[00:11:48] Some of those brands, like people just don't know them. So you obviously have to go through like new awareness, the likeness phase, and then like they purchase from you. So with your ads, how do you get them through that customer [00:12:00] journey? Especially for the brands that people don't really know about.

[00:12:06] Travis Chambers: Yeah.

[00:12:06] That's kind of the beauty of social ads right now is you can get directly tracked sales and the brand awareness at the same time. And prior to that, it was very difficult. You had to have a lot of money, spent a lot of money on brand awareness and then hope that your company would take. But now you can track a lot of that stuff.

[00:12:26] And so we usually look for if we can get a two or two and a half to one return on our ad spend. So if we run, let's say we run 10 grand in Facebook ads. If we can get 20, 25 grand back on that for a brand, there's a high likelihood that that's going to be a scalable way to grow their business. So transparent labs is a really good example.

[00:12:48] They had a bunch of affiliates that were doing blog posts and driving traffic. And because of that, they had a lot of organic search rankings for various [00:13:00] keywords in doing that. They got to do 2 million a year in revenue, but by the time you have two partners and you have your cost of goods, it's not a ton of time.

[00:13:12] It's not a ton of money. It's great money, but it's not huge money. So he came to us and he said, I want to scale paid ads. I want to take control of my destiny. And so we created some really fun video ads. There's one where it's a guy standing in front of two giant blender. And it shows the ingredients that go into transparent labs.

[00:13:35] Pre-workout on one side and the other side, it shows all the crap that goes into the mainstream stuff. And at the end we turn the blenders on and there's all sorts of funny jokes and stuff in there, but it's just this big, giant demonstration to get you to understand. And yeah, within a few months, We were up to spending a hundred, 150,000 a month on ads.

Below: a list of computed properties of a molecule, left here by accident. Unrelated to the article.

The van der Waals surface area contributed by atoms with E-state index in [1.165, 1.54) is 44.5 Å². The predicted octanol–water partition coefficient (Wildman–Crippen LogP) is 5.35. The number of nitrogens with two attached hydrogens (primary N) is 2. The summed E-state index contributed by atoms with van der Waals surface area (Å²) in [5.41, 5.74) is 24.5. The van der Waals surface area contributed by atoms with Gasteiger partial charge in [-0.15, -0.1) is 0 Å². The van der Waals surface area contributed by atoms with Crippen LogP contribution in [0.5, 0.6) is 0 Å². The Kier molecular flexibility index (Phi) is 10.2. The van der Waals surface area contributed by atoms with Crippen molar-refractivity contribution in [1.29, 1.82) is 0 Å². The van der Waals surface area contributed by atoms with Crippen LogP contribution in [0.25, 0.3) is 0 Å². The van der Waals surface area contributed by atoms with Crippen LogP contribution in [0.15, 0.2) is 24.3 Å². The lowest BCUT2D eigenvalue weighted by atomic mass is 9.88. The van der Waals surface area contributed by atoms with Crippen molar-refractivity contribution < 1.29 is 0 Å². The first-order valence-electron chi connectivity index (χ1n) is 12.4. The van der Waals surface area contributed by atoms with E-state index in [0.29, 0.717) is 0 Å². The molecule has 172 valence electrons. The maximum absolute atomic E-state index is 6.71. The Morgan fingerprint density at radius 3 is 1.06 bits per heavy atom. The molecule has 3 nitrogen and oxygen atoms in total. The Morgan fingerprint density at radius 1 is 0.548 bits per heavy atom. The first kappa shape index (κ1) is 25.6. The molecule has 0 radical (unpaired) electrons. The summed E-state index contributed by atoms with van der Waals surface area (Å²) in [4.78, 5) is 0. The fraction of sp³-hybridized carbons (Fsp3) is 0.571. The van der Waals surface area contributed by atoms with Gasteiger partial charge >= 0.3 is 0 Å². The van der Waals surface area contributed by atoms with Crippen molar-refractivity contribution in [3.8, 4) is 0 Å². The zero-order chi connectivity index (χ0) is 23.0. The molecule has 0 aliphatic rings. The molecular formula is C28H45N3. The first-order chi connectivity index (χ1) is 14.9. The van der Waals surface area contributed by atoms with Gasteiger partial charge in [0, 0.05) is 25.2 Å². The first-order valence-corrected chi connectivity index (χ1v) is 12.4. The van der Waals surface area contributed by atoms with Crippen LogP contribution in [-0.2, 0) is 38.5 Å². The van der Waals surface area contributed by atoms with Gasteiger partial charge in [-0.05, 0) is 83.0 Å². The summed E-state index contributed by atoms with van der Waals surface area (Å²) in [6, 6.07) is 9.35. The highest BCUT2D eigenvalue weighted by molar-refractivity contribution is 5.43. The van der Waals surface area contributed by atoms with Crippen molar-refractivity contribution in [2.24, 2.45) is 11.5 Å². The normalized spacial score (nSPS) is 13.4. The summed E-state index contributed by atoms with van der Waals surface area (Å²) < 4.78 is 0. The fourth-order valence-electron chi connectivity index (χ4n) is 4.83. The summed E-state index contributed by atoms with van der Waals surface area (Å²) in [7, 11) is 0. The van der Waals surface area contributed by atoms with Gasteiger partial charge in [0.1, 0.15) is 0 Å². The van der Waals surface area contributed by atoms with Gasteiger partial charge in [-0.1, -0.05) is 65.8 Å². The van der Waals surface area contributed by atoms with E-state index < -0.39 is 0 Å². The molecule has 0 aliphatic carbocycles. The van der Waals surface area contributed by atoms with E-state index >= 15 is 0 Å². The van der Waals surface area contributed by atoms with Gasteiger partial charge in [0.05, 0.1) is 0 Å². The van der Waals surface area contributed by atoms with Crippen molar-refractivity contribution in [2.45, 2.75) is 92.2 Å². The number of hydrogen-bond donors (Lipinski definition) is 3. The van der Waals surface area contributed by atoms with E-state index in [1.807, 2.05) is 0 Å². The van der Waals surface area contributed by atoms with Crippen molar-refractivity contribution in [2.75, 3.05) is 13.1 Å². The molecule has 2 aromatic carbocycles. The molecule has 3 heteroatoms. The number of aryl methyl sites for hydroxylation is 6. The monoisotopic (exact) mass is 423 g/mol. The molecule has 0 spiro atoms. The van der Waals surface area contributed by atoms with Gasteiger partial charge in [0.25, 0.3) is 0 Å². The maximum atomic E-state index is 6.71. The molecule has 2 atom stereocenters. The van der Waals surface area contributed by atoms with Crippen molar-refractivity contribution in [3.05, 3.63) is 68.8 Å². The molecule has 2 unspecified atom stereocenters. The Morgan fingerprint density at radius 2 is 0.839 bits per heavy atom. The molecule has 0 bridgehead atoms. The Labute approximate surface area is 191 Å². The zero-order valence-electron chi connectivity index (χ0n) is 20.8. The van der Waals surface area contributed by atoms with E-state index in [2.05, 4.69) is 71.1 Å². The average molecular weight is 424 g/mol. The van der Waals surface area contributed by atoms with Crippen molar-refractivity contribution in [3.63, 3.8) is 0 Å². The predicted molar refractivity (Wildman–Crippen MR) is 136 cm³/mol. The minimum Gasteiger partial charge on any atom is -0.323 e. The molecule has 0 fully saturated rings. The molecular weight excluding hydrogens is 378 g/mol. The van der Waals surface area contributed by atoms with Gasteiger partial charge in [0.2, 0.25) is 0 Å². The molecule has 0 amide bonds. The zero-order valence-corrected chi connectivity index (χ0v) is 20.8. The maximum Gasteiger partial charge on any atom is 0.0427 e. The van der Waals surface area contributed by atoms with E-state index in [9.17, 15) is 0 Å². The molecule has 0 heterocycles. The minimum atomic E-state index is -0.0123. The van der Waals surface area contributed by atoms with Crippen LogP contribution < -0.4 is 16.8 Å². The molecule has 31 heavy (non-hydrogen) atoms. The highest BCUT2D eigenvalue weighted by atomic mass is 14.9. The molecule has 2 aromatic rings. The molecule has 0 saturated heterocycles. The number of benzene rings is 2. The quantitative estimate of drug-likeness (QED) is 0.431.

[00:13:57] And we were getting anywhere from a [00:14:00] 700 to $1.2 million return each month. And that just continued. We did that for years, a few years. And then, um, they got acquired and they got a great multiple and now they have started another couple. Called project solar. And we've done the same thing with project solar, and it's starting to scale like crazy.

[00:14:23] And we might look like we might be two for two, might be two for two, but that's kind of the whole. The thing, you know, is if you can get ads to scale. And what's so funny is we didn't even do it for chamber media until a year and a half ago. We didn't do our own ads. I was going to ask you that

[00:14:43] Laura L Bernhard: I'm like, but how are you doing it for yourself?

[00:14:46] Travis Chambers: And we didn't do it because at the time we were only taking projects that were a hundred grand over because we were really small two years ago, we were only 15 people. Full-time and we had tons of contractors. [00:15:00] So you could say we were like 20 or 30 maybe, but I thought, okay, our stuff's too expensive to sell with ads.

[00:15:07] So we rolled out a lower priced offering and I felt like we finally had this layer of leadership at the company that could grow and sure enough, sure. Enough year and a half later, 110 employees. From running our own ads. So, yeah. Okay. So let's dive

[00:15:28] Laura L Bernhard: into that because people listening right now, they have their own agencies.

[00:15:32] They're like, I want to do this, but I don't have $10,000 a month to do it. Yeah. Why